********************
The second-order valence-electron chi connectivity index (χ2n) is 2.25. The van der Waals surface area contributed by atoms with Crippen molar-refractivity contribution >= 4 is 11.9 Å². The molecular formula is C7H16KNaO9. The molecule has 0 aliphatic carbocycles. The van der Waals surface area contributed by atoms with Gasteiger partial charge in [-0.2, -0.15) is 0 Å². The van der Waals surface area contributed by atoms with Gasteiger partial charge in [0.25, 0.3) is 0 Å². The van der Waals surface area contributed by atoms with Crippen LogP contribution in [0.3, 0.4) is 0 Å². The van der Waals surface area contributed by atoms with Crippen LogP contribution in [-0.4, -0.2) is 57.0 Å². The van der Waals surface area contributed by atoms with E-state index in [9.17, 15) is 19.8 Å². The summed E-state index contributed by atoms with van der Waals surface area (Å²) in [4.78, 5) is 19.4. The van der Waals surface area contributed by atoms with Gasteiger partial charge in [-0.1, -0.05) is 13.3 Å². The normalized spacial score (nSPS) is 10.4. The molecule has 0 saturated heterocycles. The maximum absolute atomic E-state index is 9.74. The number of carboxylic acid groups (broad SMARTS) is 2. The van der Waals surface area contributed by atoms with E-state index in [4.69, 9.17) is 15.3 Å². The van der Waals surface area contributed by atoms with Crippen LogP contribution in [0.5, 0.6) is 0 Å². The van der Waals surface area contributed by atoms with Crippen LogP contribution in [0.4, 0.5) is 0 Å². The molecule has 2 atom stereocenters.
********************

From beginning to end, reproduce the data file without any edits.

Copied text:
The second-order valence-electron chi connectivity index (χ2n) is 2.25. The van der Waals surface area contributed by atoms with Crippen molar-refractivity contribution >= 4 is 11.9 Å². The molecular formula is C7H16KNaO9. The molecule has 0 aliphatic carbocycles. The van der Waals surface area contributed by atoms with Gasteiger partial charge in [-0.2, -0.15) is 0 Å². The van der Waals surface area contributed by atoms with Gasteiger partial charge in [0.25, 0.3) is 0 Å². The van der Waals surface area contributed by atoms with Crippen LogP contribution in [0.3, 0.4) is 0 Å². The van der Waals surface area contributed by atoms with Crippen LogP contribution in [-0.4, -0.2) is 57.0 Å². The van der Waals surface area contributed by atoms with E-state index in [9.17, 15) is 19.8 Å². The summed E-state index contributed by atoms with van der Waals surface area (Å²) in [4.78, 5) is 19.4. The van der Waals surface area contributed by atoms with Gasteiger partial charge in [-0.1, -0.05) is 13.3 Å². The normalized spacial score (nSPS) is 10.4. The molecule has 0 saturated heterocycles. The maximum absolute atomic E-state index is 9.74. The number of carboxylic acid groups (broad SMARTS) is 2. The van der Waals surface area contributed by atoms with E-state index in [4.69, 9.17) is 15.3 Å². The van der Waals surface area contributed by atoms with Crippen LogP contribution in [0.5, 0.6) is 0 Å². The van der Waals surface area contributed by atoms with Crippen LogP contribution in [0.4, 0.5) is 0 Å². The molecule has 2 atom stereocenters.